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Abilene Reporter News Newspaper Archive: January 11, 1954 - Page 1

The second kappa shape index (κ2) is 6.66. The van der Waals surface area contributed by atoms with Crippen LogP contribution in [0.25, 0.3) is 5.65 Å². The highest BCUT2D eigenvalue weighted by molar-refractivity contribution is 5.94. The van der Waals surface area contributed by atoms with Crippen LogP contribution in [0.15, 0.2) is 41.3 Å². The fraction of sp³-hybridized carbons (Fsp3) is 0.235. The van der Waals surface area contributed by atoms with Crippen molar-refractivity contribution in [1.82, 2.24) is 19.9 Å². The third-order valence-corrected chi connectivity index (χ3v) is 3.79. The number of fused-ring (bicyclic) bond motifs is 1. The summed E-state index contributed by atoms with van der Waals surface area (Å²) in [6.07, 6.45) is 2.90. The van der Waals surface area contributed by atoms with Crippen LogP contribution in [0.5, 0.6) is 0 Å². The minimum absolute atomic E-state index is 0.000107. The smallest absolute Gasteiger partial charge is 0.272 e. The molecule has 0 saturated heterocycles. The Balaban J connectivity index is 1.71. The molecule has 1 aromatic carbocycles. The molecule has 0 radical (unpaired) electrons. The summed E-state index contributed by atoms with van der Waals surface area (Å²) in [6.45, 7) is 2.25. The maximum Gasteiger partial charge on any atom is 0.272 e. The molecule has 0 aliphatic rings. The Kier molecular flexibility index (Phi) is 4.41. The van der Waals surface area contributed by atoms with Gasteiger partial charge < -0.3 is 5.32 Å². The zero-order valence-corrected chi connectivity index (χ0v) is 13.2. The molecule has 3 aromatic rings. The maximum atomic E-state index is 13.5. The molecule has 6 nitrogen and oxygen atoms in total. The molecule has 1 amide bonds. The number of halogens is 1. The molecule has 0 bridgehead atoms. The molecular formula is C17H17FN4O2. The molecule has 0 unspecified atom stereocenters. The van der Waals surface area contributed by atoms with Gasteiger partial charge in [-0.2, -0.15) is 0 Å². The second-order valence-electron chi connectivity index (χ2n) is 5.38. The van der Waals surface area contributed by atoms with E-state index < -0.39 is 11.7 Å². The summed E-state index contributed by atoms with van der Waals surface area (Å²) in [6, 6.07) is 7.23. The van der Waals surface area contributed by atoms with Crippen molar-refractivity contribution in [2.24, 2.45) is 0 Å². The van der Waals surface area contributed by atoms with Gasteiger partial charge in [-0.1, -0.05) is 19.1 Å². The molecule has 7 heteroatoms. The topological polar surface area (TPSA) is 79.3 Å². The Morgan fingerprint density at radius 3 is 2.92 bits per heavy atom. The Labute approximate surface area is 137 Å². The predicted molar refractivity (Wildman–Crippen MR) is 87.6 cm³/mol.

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   Abilene Reporter News (Newspaper) - January 11, 1954, Abilene, Texas                                 il  FAIR  Ki)t Abilene Reporter ~J&etasi  "WITHOUT OR WITH OFFENSE TO FRIENDS OR FOES WE SKETCH YOUR WORLD EXACTLY AS IT GOES" — Byron  EVENING  FINAL  VOL. LXXIII, NO. 209  Atsociated Prêts /  ABILENE, TEXAS, MONDAY EVENING, JANUARY 11, 1954—SIXTEEN PAGES IN TWO SECTIONS  PRICE DAILY 5c, SUNDAY 10c  Ike Calls for Flexible Crop Props, Freeze of Surpluses  Foreign Markets  WEATHER KILLS 7  State Gripped By Snow, Sleet  GOOD FOR A LAUGH—Former President Harry S. Truman laughs and jokes with a newsman as he strolls past the “Perfect Alibi” restaurant in New York, while on his regular morning walk. Truman, in New York for a television appearance, has said that it was a reporter and not he who referred to congressional spy hunts in 1948 as a “red herring.”  BLIZZARD IN GOTHAM  Below-Zero Cold, Snow Covers East  By THE ASSOCIATED PRESS • N ew Jersey, as well as sections  By THE ASSOCIATED PRESS  Plant-killing cold that was a real threat to the citrus trees and young vegetables of the lush Rio Grande Valley was forecast for Texas Monday night and early Tuesday,  The year's first norther had dropped temperatures below freezing over the weekend, brought snow, sleet and stinging winds and caused at least seven deaths.  A low of 18 to 26 degrees was predicted for North and Central  Snow, sleet and sub-zero cold hit ; many portions of the nation today. ;  New York City had its worst snowstorm in five years, with nearblizzard conditions. Eight inches of snow had fallen by 7 a.m. <EST and the weather bureau predicted a tall of more than 15 inches before the storm subsides early Tuesday  Southern New England was expected to get a foot of snow, and from four to six inches were predicted for northern New England. The weather bureau predicted four inches of snow for upstate New York  Strong to gale winds, resulting In deep drifts were forecast for the northeastern states. The temperature tumbled to 23 below zero at Caribou, Maine, and was well below zero in parts ut New York state.  Snow fell as far south as Jac kson aud Vicksburg, Miss. The snow belt in the southern states extended from Mississippi northea tward into Eastern Kentucky. Parts of Southern Illinois had four to eight inches of snow,  \ sail of 8 to 12 inches was predicted for Washington. D. C,; Charleston. W. Va. had more than 5 inehes since last night, and Harrisburg. Pa.. 4 inches.  Sleet hit much of Virginia and  Boys Collect $100 For Fake Group  PERTH AMBOY, N.J. * -Three teen-age boys Friday collected $100 for the “town south organization” before they were arrested by police.  The police charged them with collecting for an organization that doesn't exist and released them in the custody of their parents  While raising funds the boys told donors the purpose of the nonexistent charity was to help wipe out juvenile delinquency '  Texas Monday night;    15-25 in the j Vi    *    oa  Panhandle and South    Plains;    20-30     ilouston     - u -  in East Texas; 22-30 in the interior of South Central Texas and 28-34 along the Gulf coast.  Eight to 12 hours of 25 degree weather was expected in the Valley.  Associate County    Agent    Bill  Friend of Edinburg    said    three  hour» of 27 degree weather was a danger point for citrus trees.  Trees May Be Burned  Considerable late fruit on trees may be lost.  Chief Forecaster John Hagan at Brownsville warned citrus growers of the expected Ireeze.  There was a chance thousands of old fruit trees might be burned in an effort to generate enough heat to save young ones.  Four persons burned to death in the weekend cold. Two died in wrecks on slick highways and one was killed by lightning.  Before dawn, the thermometer sank to 5 degrees at Dalhart. Snow j blanketed the Panhandle and fell as far East as Paris in North j Texas.  Brownsville, on the Texas-Mexi-<‘o border, had the low» maximum before dawn—a chill 38 degrees.  Skies were mostly clear Monday.  The Weather Bureau said an inch oi snow still lay on the ground at ! Amarillo. Lubbock and Wichita Falls.  Ends Balmy Spell  The norther howled into the Pan-I handle Saturday with 25-mile-an- ;  hour wind gusts, cutting short j balmy weather over the state. It up widespread thunder-  from fire. Ilenry Hailey, 61, and his wife Ruby, 43. were found dead in the bedroom of their small rented home after a blaze leveled it about midnight Saturday. Luther Lane. Dallas, burned to death when fire destroyed his home Saturday.  Other morning readings: Wichita Falls 21, Amarillo 18, Lubbock 14, El Paso 27, Abilene 21, Dallas 23, i Marfa 24. Tyler 23, Lufkin 25,  of Mississippi and Kentucky Snow and ice covered virtually all of Arkansas and there were moderate falls in many parts of Tennessee. The first “sticking” snow in three years fell on Memphis with 4 inches in prospect.  Driving conditions throughout the snow and sleet belt were hazardous. Four persons were killed in Kentucky and four in Pennsylvania last night in traffic accidents on slippery highways.  Korean Pad Urged by Ike  WASHINGTON ? President Eisenhower was ready today to ask the Senate to ratify a mutual security treaty with South Korea.  The President's plans were dis- j kicked closed by Republican congcession-    j storms    as    it    pushed southeast  al leaders after they had met for    | through    the    state.    Behind it,    frigid  nearly two hours with Eisenhower! polar air rolled in and then came  at the White House.  House Speaker Martin told a news conference after the White House seS'-ion that the proposed pact with South Korea would go to the Senate later in the day.  Sen. Knowland <R-Calif>, the Senate majority leader, added it was his understanding that the j East and South Texas, topped by  the snow .  The snow fell in a wide Northwest, North and East Texas area early Sunday, ranging from up to 2 inches over the Panhandle to flurries at Dallas. Fort Worth and Texarkana,  The rain spread over most of  1.60 inches at Beaumont and 1.20 at Texarkana.  Icy Roads Reported  Greyhound bus drivers Sunday night reported snow on the ground from Lubbock north into Oklahoma and icy highways from Mineral Wells north to Turin, Okla. \ four-inch snow on the ground at Plainvievv and Lubbock melted Sunday afternoon.  In East Texas, ice began form-progi am. Knowland i ing Sunday night at Tyler when a measure dealing j temperatures fell to 27 at 4 p.m.  Senate Foreign Relations Committee plans to start hearings on the pact Wednesday.  Martin said the House has no legislative business ready for the floor this week, and that activity will be concentrated in the committees.  Knowland said tin* Senate is ready to get right to work and plans for today's session included action on scores of minor bills.  Next on the said, will be with cotton acreage, approved by the Senate Agriculture Committee last week.  Hard Freeze Hits Abilene;  Warm-up Due  Abilene awoke Monday morning to find its roofs frosted over with a heavy layer of ice and left-over puddles of rainwater in the streets frozen hard.  But the cold weather was on the wane, without the area receiving any appreciable amount of rain or much of a share of the snow* heaped sparingly on the northern part of the state.  And this area needn’t get its hopes up for any moisture within the next few* days, either, the IT. S.  Weather Bureau said. Skies are going to be fair.  Saturday night saw winter take a brief snap at the Abilene area  !  when .08 inch of rain fell, mixed j with snow and sleet, but its teeth didn’t sink in.  Truck Slams Station However, ice-coated V, S. Highway 80 was blamed for an accident near Baird when a pipe car-rier truck crashed into the M. L.  Hughes service station west of j  t f t  Duroose there at about 2:10 a.m. Sunday. | eounly t0J taX  Johnnv Vaughan. 31. Anson In a three-to-one vote the com-truck driver for Dunn Brothers, | missionera court agreed to the escaped injury in the accident. No | contract after hearing Truett*Pnt-estimate of damage to either 1 chard of Odessa, representative of truck or station had been made Sunday night.  But elsewhere over the area highways appeared to be free of ice Saturday night Grevhound Bus Lines dispatcher here said drivers encountered no icy roads.  Sunday’s low was 23 with a high of 35 at 1:30 p.m. Monday  Growth Stressed  WASHINGTON (AP)—President Eisenhower recommenu-ed today that two and a half billion dollars of present farm sur-; pluses be “frozen” from regular markets ana that the government move into a flexible farm price support program.  In a special message to Congress, the President said the j agricultural problem is as “serious and complex” as any confronting the legislators.  “Immediate action is needed.” he told them, “to arrest I the growing threat to our present agricultural program and to prevent the subsequent economic distress that could follow in our farming areas.  As he did in his State of the Union message last week, the President said a flexible price support plan must be the backbone of new farm programs.  Eisenhower also said special emphasis in the future must be placed on efforts to develop foreign markets for agriculture’s greatly expanded productive capacity.  Under his proposal to “freeze” certain surpluses, the ex-! cess supply of these commodities such as wheat and corn would be isolated from the market so as not to have a depressing effect on prices.  Under the flexible program, government price guarantees would be high in time of shortages to encourage production, and low in times of surpluses to encourage consumption and discourage over nro-  wm  ‘AJWOL* IN WHEEL CHAIRS—Charles Somerville. 21, left, of Point Pleasant, W. Va., and John Mershon, 23, of Otway, Ohio, AWOL from Crile Veterans Hospital in Cleveland, pose after being ejected from Kennedy Veterans Hospital in Memphis, Tenn. Kennedy officials say that the men. both injured in auto accidents while in the service, could not remain because they allegedly left Crile without permission. They indicate they will make another try at gaining permission to stay in the hospital of their choice.  County Votes Oil Tax Value Survey  Taylor County entered into a contract Monday morning with Pritchard & Abbott oi Fort Worth, valuation engineers, for the firm to survey oil properties and oil field supply inventories in the  * S.  Chinese Propose Parley Resume  PANMI NJOM r The Commu- POW problem nists t.<lav proposed reopening oi Meanwhile, the high -ouree who the broken-off preliminary uego- told oi the Indian prisoner plan Rations for a Korean peace con* j Said it may offer a w ay out for ferenee    the Indians, who me caught in a  State Department representative] blazing crossfire between Allies Kenneth Young said he received ami Reds.  the request in a letter from the. The source, whose name and na-  I ttonalitv cannot be disclosed, said  io  Communist* this afternoon.  He said he relayed the Red letter Washington and added “I am awaiting official reaction. \ny decision w ill have to come from Washington Red China’s Peiping radio said the Communist letter asked for a meeting of liaison ofticers at Pan* munjom Wednesday to discuss a time for resuming the negotiations.  The Red move tame as India officially requested that the I . N, General Assembly reconvene in New York “at an early date” to discuss the Korean question.  Indian officials insisted the action was not intended to delay fleeing of some 22,500 war prisoners, A spokesman said:  ‘That is a matter for the two commands to settle and as tar as India is concerned. Jan. 22 is the deadline for their release under the agreement of those commands.’’ And in Seoul, a high source said the Indian command is considering a new plan to solve the critical  the formula is designed to bypass the issue of ubother the Neutral Nations Repatriation Commission iNNRC' will free some 22,500 prisoners at midnight Jan, 22.  The source said the Indian plan is to turn the auti-Red prisoners back to the Allied side and the pro Red prisoners back to the Communists. They would he held until the two command* agree to I their disposition or until another t neutral body is set up to handle the problem.  The source said 1?. Gen K S Thimawa, Indian chairman of the NNRC, will stipulate that should either side relea *e its prisoners the commission would be in no w ay j to lilnmo.  The source said the Swedish and j j Swiss delegates on the NNRC i would vote with him, outnumber-j ] Ing the CommuuHt Czechs and Poles.  Earlier the commission took up the issue of what to do with the POWs.  follow ing a light rain, Only three out of possibly a score of planes landed at Tyler Sunday because of poor visibility and low clouds. ;  At least 40 minor traftic acci- | dents wete reported on ice-coated Amarillo streets during the day.  Showers Widespread  As the norther's leading edge reached Ventral Texas, thunderstorms clapped at Waco, Vustin. \bilene. Mineral Wells. Fort ¡ Worth. Dallas and Sherman, Austin’s power was knocked out for a short time by lightning.  Another bolt killed Alfred t rre-¡ tía, 31-year-old father of eight, at San Marcos. He was holding the j ground wire on a radio set when i the lightning struck. The same bolt temporarily paralyzed Jose, 10. one of bis children, from the waist j down,  Lubbock County reported the ufth death of a <hild from burns in 10 days. Carmen Luna, lri years I old, w as fatally burned and two small brothers seriously burned when fire destroyed their home at New Deal, near Lubbock.  Dallas reported three deaths  the firm, explain how the survey would be made and that all valuations placed on property would be subject to approval by the commissioners.  Tittle Opposes Rufe Tittle of Merkel was alone in opposing employing the valuation firm Floyd Tate of Buffalo morning's temperatures dipped to j Gap seconded a motion offered by a chilly 19. but a high of 45 was Claude Newberry of Abilene and forecast this afternoon. The ther- J. T. (Jake* McMilion of Lawn mometer will only drop to 25 Tues- voted with them in approving the day morning, the weather bureau contract.  predicted,    |    Pritchard    explained    that the  Freeze Causes Fires    purpose of the survey is to equai-  The 19-degree weather froze wa- ize taxes and to make sure that ter pipes in some homes here, all taxable property is carried on causing at least two fires when the county's tax rolls. Cost to the residents tried to thaw out the county for services rendered by pipes by holding flames under Pritchard A Abbott will be 4 cents them.    |    for each $100 valuation of oil as-  Firemen answered an a’.arm at sets and related property on the 4 16 p.m. Sunday at the residence tax rolls,  of 11 R Griffin, 610 North 16th' Tittle raised two points to »up-St., where a fire under frozen port his opposition to entering the pipes ignited a wall, causing minor damage It took about five min-1 ute« to put out the blaze, firemen j said,  A similar blaze at a garage apartment at 304'’ Pine St. had been put out by the ttme firemen arrived at 5 ,50 p.m. The wa 1 ! had been ignited by blazing newspapers.  Onlv snow reported in this area over the week-end was trace at Stamtord Ssb.trJav night, which had almos* all melted bv noon Sun-i daw and about ,50 r»in mixed with snow at Cisco •rite’* midnight through t p m Sunday.  would deal exclusively with royalty' and working interests m oil properties and personal property used in oil production.  Pritchard said one man with the firm who has been working in Jones County is now in Abilene and that there will be five men here before the end of this week and that the survey will be started immediately.  The contract signed by Pritchard and Taylor County covers a period of one year.  Pritchard sfipplied the commissioners with a list of the 67 counties in Texas along with numerous cities and school districts where his firm is now engaged in making surveys. Among nearby counties where the firm operates are Fisher. Haskell, Jones. Kent, King, Knox, Nolan, Shackelford. Stonewall and Throckmorton Counties.  In other action Monday morning the commissioners agreed for the county to pay ail of the 4 per cent social security tax for coun-; ty employes, without any of the cost being assessed against the employes They also voted to pay Si per hour for tune worked New Year’s Da\ by W. W. Faulkenber-ry, Claude Wright and Blake Cox in helping install new files in the county clerk » office  contract. He said a similar survey authorized by the Merkel    school  district caused dissension among tax payers and he also objected on t the ground that two men are al- j ready employed by the county to ! Days in a make a survev of valuations,    too hot for  Nudist Film Too Hot for Projector  OKLAHOMA CITY T — “Ten Nudist Camp * proved a theater’s movie pro-  To this latter objection other s jeetor. commissioners pointed out that the Firemen said tne film aceident-survey now underway in concern-j ally caught fire while being shown ed only with real estate and not with personal property.  The Pritchard A Vbbott survey t projection equipment   1  and heavily damaged about $35.000 worth of supposedly fireproof’  duction.  The government supports prices of farm products by stepping into the market and buying whenever the price drops to the support level, or by making loans to farmers at the support level.  Price Drops Vary The farmer's crop is security for the loan. If prices go down, he can elect not to pay the loan, leaving the crop to the government. If prices go up, he can pay off the loan, take back his ] crop and sell it.  i Under the President’s program, price props on major crops would vary between 75 and 90 per cent of j parity. Parity is a standard for ! measuring farm prices, declared by law to be lair to larmers in relation to prices they pay.  The President said adjustment to a new farm program must be j accomplished gradually in the in- ; terest of farmers and in the in- ' terest of the economy ot the nation as a whole.  Wool Plan New As to specific crops, the program outlined today offered little that was new, except in the case of wool. For this commodity, the President suggested the use of production payments as a method oi assuring producers fair income. Such payments were a feature oi the controversial farm program advanced in 1949 by President Truman's then secretary of agriculture, Charles F. Brannan, but ne\-er accepted by Congress.  The idea is that prices of domestically produced wool would be permitted to seek their level in the marked, competing with other fibers and with imported wool.  Direct Payments The government would make direct payments to domestic producers in order that these, when added to the average market price tor the season, would raise the average return per pound to 90 per cent of parity.  For »uch commodities as meat animals, dairy product», poultry and eggs, tobacco, soy beans, coi-tonseed. flax, fruits and vegetables, and >ugar, the President proposed no changes from present programs.  the flexible prue support plan, under which price guarantees i would move up or down with changes in supplies, would be ap* plsed to wheat, cotton, rice, corn, and peanuts.  In urging flexible supports for cotton and wheat, the President said the major problem is to develop a program which will help farmers gain foreign buyers. He said present high rigid supports stimulate competition by foreign producers and reduce U. S. ex-] ports.  IHE WEATHER  2 Americans Among 35 Feared Dead in British Jet Crash  WHAT'S NEWS ON INSIDE PAGES  BATTLE BEGINS    Ike alteaJv  in midst of fiQht tor 'dynamic pregram on wbtcH he stok's suctes« of His party, I'oge 5-A.  CAGE CHASE Indians cress town to.vflht to meet Wtlu cats ¡n 1954 Texas Conference opener, Page o A FORGET 'EM    M's Prans  d'aprn' N rl »ovs forget 21 American non - repatriates »n Korea 30,000 other boy» di*d over the'o Pans ’ A CITIZEN OF *53 Will he he rancher, professional man or businessman? Page 1 6  V. S. DEPARTMENT Of COMMERCE WFVTtltK R4 RSAC  ABILENE AND VICINITY Pair Mondwv and Tue-,1«'. High trmperstare Monday O low Moruias nigh! 35: high Tuesday, 5>  NORTH CKNVRAt TEXAS Fair and <*c- I ,    ,    ...    ,  tinned cold tht-    afternoon tonifht    and J feared dead ill aie crash of a  west texas    Fair    ihi»*afternoon, to-    British C ontct jetliner in the 1 v r-  JSSSat 1 ».»' uSShL rM * , * T    fcft,SniH%n ' i rhenian St*a oIf Elba’s Point Cala-  FAST TEXAS.- Fair and eontinued c>4d m't\ this afternoon, tonight and Tuesday south oFNTRAt    i FXAs Fair    and    a fishing boat recovered 15  cold thia    ^    bodies yesterday. Planes and ships  Sun pm    Mon am kept up the search today for the  other 20 aboard the Slngapore-  PORTO AZZCRRO. Elba T --Two \mei scans were listed today among the 35 persons missing and  n  30  30  30  30  3’.  29  Ft  ÎS  34  i 50 3.30 3 *0  : 30 « 3» 1 *0 * 10 » so  10    30  11    <0 13 ■ >0  Sunset ta-r night VII v  « i Sunrise to  day 1:41 a m ; Sunset temlaht 5 IS n r. Raromater feeding at 13 50 p.m 30 *4 Relative bumtdtt? a' 13 30 J».Wl 44% Maximum temperature for 34 hours ending at » 10 a w .35    „    ,  Mínimum temperature fur the 24 hours ending at I 30 a tu , SO.  to-London pride of British air transport. The airship plunged into the sea yesterday morning between Elba. Napoleon's island of exile, and the Isle of Monteeristo. off the northwest coast oi the Italian peninsulA,  The government-owned British Overseas Virways, operator of the comet, identified the American passengers as Mrs. Dorothy Baker of Wilmette, 111, and H. E. Sehueh-  mann, of the MacMillan Publishing Co. of New York.  It was not immediately known 1 if then* bodies had been recovered.  There were 29 passengers and a crew* of six aboard, This morning British Overseas Airways tBOAO had not officially given them up ior lost, but a top airline official in Rome said: “1 believe there are no survivors.  Fishermen here said even if anyone survived the crash, they could not have lived long in the frigid wa tors,  Though BO AC officials in Rome and London were skeptical, a preliminary investigation today indicated the aircrast exploded in the , air. killing those aboard in the blast.  One farmer told of hearing the explosion and seeing pieces faring toward the »ca.” followed by another explosion and a flash of i light, Elba s chief suigeon, after  14 Labor Law Changes Asked By President  WASHINGTON  r  —President Eisenhower today asked Congress to adopt 14 amendments to the Taft-Hartley labor law\ including a provision that w*orkers must vote  l approval of any strike before it can go into effect.  On the strike proposal the President recommended that before a union could order workers off their jobs the workers be required to approve the action in a secret, government-held election.  Eisenhowers proposals contained some changes suggested by management and some asked by labor.  States More Power  Among the presidential propos-aLs was one that would give states more jurisdiction in labor disputes. Others would require employers to submit non-Communist affidavits as well as union leaders, and would remove some of the present restrictions against union boycotts and strikers.  Eisenhower called on Congress to make a “thorough study’’ of union welfare pension funds “with a view of enacting such legislation as will protect and conserve these funds for the millions of working men and women who are the beneficiaries.”  There have been numerous suggestions from management and Congress members that such funds should have public supervision, similar to insurance regulations now in effect.  Taft - Hartley 'Sound*  The President reiterated his con viction that the Taft-Hartley Act is sound legislation ” But he said experience gained during the seven years the law has been in effect, indicates that changes are needed ‘to reinforce its basic objectives * The President’s recommendations appear to steer a middle course between the expressed de-dires of labor and management.  The proposal for a pre-strike poll of workers is not without precedent in American labor law.  Hopes for Promptness The Snuth-Connally act of World War II required assent from workers before they could legally go out on strike.  In his message the President expressed his hope that the changes he suggested “will be enacted by Congress promptly, for they will more firmly establish the basic principles of the law.”  Employer groups have advocated a much tougher law, or at least j no lessening of present restrictions on unions. Organized labor, on the other hand, has demanded repeal or drastic revision.  Enacted in mid-1947 over the veto of former President Truman, the law has been changed very little during the nearly seven years in which it has formed the basic ground rules for unlon-management conduct.  Annual Problem  The law still contains the primary principle of the New Deal’s Wagner Act. which it replaced. It requires employers to bargain on wages and working conditions with labor organizations chosen by employes. Despite bitter union objec tions that they were hamstrung by the law union membership has continued growing.  Annually since 1947 Congress has wrestled with the problem of trying to satisfy employer and union wishes fortmhange. never succeed-  examining the recovered bodies, said they died from a concussion, with the force coming from below, and were already dead when they hit the water.  “All their faces were serene and ink calm repose,” the surgeon said.  “They showed no look of terror.  Death must have come without w*aming.”  The Italian Air Ministry and a six-man commission from London began an investigation.  BOAC said 10 of the passengers were believed to be children returning to British schools after spending Christmas with their parents abroad.  One of the bodies recovered w as tentatively identified as that of Chester Wilmot, 4z-year-old Australian war correspondent and,     t .  author whose controversial book, j    ^iiain this    year,    a    deadlock  “The Struggle for Europe,” was i in    Congress may    prevent    amend*  » an international best seller,    j    ment.